You know going in that those guys are going to be compelling, but you surround them with some really wonderful performers in the surrounding cast. Let’s talk about them.
The love interest, as it’s called in our industry, it’s an opportunity to unravel those guys even more. The two romantic interests—Lucia, played by Maribel Verdú, and Kiera, played by Sophie Okonedo—allows me to see what the guys might be outside of their problem, and Maribel and Kiera did wonderful work. I always thought that Lucia was a Hispanic American or Latin American who could hold these contradictions, to appear frivolous but to really be very wise, and to appear maternal but also be very sexual. And Maribel is able to communicate all those contradictions with a lot of humor and charm. And Kiera, I always thought was very smart, very grounded, working with people as a nurse who are dying, she’s on the front row of real life. There’s a no-illusions quality to her, but she needed to be sensitive enough to fall for the wounded bad boy. And Maribel and Sophie Okonedo brought not just humor but humanity.
We often think of our parents as these fixed entities, and there’s a very narrow band of who will imagine they are. In your movie, the two Ray’s think of their father as just a very bad dude. But then they meet these other people, and these people know a different guy.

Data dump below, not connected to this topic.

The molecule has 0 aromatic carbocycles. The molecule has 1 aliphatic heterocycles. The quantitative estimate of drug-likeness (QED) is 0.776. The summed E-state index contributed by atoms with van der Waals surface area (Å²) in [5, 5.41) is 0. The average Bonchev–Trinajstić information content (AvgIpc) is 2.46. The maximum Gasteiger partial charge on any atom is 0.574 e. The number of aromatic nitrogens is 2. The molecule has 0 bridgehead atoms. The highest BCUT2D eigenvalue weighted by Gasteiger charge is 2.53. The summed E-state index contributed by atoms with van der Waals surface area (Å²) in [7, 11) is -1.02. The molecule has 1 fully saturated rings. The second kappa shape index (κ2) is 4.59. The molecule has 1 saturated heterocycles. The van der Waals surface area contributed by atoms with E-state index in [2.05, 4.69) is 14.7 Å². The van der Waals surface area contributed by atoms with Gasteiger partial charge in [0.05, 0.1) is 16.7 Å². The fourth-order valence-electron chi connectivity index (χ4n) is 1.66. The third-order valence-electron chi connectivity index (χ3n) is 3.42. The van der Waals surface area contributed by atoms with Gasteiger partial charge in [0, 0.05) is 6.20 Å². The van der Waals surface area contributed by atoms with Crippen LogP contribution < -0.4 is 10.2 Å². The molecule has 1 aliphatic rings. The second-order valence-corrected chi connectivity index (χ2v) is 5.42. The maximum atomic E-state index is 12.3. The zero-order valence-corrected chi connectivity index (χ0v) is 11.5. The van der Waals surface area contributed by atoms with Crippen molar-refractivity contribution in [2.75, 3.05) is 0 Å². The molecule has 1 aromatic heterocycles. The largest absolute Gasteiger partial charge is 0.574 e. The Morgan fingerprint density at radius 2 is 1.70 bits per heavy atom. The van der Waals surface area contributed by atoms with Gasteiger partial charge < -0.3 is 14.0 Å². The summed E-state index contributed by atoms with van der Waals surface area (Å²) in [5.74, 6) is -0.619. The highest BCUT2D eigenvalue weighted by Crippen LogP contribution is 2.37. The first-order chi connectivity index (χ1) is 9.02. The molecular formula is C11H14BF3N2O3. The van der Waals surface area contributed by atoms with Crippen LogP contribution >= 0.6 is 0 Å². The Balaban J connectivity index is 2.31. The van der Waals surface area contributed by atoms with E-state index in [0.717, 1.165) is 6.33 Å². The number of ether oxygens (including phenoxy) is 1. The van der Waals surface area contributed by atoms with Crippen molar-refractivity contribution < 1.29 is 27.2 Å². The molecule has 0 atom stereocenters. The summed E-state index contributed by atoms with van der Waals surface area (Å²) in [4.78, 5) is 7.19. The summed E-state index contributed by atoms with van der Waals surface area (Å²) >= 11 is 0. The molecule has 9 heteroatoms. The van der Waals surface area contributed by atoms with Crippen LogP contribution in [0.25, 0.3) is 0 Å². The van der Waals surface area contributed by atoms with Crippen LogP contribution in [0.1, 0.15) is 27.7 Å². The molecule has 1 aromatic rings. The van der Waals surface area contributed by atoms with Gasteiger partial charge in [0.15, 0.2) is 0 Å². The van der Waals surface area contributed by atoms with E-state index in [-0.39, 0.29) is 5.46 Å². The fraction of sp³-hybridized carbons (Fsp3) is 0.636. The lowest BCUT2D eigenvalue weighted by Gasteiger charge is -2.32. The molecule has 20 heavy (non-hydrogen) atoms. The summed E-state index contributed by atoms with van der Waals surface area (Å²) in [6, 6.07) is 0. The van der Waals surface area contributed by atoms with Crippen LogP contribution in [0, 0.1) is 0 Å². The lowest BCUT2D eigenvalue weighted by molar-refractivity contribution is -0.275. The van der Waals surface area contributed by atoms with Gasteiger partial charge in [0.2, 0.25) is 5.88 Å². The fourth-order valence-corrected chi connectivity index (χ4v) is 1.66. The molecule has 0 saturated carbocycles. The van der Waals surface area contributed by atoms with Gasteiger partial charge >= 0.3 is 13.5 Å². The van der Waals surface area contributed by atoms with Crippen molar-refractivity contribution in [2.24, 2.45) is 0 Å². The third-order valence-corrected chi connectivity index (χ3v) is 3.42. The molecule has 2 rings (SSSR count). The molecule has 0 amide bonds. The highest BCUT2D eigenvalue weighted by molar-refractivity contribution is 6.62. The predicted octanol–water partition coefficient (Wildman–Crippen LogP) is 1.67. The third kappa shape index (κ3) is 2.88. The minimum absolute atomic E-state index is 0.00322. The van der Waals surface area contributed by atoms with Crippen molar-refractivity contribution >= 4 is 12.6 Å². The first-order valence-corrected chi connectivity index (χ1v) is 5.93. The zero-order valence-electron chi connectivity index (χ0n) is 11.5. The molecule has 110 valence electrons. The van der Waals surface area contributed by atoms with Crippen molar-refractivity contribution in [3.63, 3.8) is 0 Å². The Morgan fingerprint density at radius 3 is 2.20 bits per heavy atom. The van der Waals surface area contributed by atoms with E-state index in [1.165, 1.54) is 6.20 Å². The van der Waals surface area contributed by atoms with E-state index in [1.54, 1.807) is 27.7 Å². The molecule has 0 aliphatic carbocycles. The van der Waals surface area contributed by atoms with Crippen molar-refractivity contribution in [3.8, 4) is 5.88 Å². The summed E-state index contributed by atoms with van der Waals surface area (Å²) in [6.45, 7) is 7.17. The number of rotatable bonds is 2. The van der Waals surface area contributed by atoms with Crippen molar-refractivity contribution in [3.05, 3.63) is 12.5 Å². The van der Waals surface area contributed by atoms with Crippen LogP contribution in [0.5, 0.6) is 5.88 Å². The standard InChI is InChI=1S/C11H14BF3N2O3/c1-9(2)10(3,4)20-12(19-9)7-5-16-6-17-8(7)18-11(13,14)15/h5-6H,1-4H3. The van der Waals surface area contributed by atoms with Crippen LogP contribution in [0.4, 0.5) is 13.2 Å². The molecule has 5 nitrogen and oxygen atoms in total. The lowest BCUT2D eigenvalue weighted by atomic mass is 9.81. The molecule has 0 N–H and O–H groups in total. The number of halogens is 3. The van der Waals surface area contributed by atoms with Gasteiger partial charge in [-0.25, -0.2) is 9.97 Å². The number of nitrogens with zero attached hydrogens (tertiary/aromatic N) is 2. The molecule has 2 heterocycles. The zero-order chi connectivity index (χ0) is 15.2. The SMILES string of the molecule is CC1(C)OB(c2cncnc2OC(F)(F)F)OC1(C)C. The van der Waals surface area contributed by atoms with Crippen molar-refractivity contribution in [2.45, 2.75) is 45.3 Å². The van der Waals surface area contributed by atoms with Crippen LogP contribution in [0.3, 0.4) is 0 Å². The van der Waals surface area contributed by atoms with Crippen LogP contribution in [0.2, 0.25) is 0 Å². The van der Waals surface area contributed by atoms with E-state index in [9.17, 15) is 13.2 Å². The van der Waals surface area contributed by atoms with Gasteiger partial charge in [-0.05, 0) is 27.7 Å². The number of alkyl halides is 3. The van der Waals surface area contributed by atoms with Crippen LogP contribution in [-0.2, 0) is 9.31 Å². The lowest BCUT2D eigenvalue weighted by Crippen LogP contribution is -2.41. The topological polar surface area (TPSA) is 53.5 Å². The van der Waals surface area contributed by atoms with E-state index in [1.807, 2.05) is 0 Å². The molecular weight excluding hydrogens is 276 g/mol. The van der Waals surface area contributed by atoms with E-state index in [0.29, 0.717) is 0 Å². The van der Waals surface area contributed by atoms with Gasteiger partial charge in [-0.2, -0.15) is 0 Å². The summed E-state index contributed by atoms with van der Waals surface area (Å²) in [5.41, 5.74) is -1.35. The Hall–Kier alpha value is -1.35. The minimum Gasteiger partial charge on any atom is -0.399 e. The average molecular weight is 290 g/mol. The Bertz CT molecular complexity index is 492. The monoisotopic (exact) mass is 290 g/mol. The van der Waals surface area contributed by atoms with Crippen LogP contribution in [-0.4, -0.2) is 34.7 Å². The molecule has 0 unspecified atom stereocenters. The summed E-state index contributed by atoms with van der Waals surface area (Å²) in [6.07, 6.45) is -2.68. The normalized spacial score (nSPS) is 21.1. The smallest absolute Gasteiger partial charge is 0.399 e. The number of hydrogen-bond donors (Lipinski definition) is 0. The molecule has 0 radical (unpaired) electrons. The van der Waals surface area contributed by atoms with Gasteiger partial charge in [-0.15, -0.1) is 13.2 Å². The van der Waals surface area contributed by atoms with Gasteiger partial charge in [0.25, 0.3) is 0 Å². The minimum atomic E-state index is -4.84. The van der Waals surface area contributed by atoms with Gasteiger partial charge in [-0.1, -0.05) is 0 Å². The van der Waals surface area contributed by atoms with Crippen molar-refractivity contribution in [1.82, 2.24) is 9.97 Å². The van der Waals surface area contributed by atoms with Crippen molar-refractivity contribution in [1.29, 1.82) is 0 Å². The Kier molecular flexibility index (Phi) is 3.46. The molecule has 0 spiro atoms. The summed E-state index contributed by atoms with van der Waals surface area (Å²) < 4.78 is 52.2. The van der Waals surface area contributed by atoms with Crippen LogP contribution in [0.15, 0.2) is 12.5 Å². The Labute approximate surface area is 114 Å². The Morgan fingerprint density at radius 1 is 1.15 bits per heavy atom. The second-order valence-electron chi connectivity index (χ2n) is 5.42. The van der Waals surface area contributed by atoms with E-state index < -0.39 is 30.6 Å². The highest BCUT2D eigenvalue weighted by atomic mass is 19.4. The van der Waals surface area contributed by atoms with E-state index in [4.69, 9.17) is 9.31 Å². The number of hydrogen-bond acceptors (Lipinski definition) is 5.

It’s the old question, do you ever really know your parents? People are different with different people, especially people they’re not related to or in love with. As Lucia says, Harris was a racist who liked everybody. He was a prick, and he was a people person. And also, it’s possible that Harris could have mellowed out, as sometimes people do in old age. Sometimes people harden, but sometimes they mellow out with old age. I don’t know whether his desire for them to dig his grave is a reward or a punishment. And we’ll never know.
Raymond & Ray is streaming now on Apple TV.
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Featured image: Ewan McGregor and Ethan Hawke in “Raymond & Ray,” premiering October 21, 2022 on Apple TV+.